Online retailers are snapping up industrial space for warehouses in markets that let them get their products to large swaths of customers, quickly and affordably. If you’re looking for an industrial real estate hot spot, look at the outskirts of a major metro area, where logistics companies can acquire land relatively cheaply, with good transportation links and the ability to reach customers in that metro in a matter of hours.
- Proximity to major metro
- Affordable land
- Good transportation links
Advanced Technology to Do More With Less
Megawarehouses are the exception, not the norm. Research from JLL shows that about 60% of new warehouse development is made up of facilities between 50,000 and 250,000 square feet. With small and midsize warehouses making up the bulk of new development, owners are looking to technology to improve efficiency.
Additionally, e-commerce warehouses can look very different from traditional warehouses. The pace of e-commerce warehouses is staggering, with thousands of outgoing customer shipments, along with incoming shipments of goods and returns, being processed every day.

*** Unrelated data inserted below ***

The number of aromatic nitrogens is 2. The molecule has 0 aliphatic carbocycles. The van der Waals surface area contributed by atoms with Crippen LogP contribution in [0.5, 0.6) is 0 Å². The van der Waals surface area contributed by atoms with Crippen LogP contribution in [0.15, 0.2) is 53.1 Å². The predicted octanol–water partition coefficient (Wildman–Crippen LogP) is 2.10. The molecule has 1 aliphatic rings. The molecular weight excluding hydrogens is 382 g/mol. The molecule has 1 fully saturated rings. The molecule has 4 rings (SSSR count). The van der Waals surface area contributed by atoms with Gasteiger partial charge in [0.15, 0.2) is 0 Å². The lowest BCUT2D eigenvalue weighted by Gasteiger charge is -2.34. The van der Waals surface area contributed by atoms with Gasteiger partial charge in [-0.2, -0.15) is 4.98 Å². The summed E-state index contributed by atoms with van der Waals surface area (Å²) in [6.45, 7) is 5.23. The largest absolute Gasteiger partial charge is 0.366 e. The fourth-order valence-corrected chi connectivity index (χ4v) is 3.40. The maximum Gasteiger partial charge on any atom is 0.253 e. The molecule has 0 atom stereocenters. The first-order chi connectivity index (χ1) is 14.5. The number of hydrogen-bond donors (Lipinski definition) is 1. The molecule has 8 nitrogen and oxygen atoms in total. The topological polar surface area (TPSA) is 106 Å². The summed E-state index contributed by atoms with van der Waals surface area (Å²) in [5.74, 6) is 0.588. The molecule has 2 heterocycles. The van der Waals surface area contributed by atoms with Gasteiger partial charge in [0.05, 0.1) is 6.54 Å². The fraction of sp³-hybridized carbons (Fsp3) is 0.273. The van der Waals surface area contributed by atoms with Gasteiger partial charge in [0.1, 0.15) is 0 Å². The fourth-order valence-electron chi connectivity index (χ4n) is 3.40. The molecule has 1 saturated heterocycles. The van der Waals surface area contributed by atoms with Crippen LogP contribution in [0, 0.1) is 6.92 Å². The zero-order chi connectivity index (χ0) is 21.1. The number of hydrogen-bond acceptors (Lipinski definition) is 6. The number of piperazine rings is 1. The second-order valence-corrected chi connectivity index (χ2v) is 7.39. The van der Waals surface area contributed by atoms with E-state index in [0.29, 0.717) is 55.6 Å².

Owners and operators are implementing a variety of technologies, but they all rely on one core feature: network connectivity. In terms of data flow, a modern e-commerce warehouse can resemble a data center of just a few years ago. They’re likely hosting a range of connected technologies, from RFID and barcode scans to GPS, picking optimization and IoT connectivity. The ideal connected warehouse has fast, redundant network connections to make sure that connectivity is never a bottleneck.
Many warehouses are also implementing various levels of automation. These can range from AI-driven picking and guidance systems, to semi-automated conveyor and shuttle systems, to fully robotic picking systems and even barcode-scanning drones. All of these systems require flexibility, space and custom buildouts to implement.
- High bandwidth, redundant network connectivity
- Flexibility for automation integration
Building Up, Not Out
In the past, 24- to 26-foot ceiling heights were the norm. But as owners place a premium on proximity to large cities and technology alleviates barriers, ceiling heights are growing. Today, typical in-demand ceiling heights are in the 36- to 40-foot range.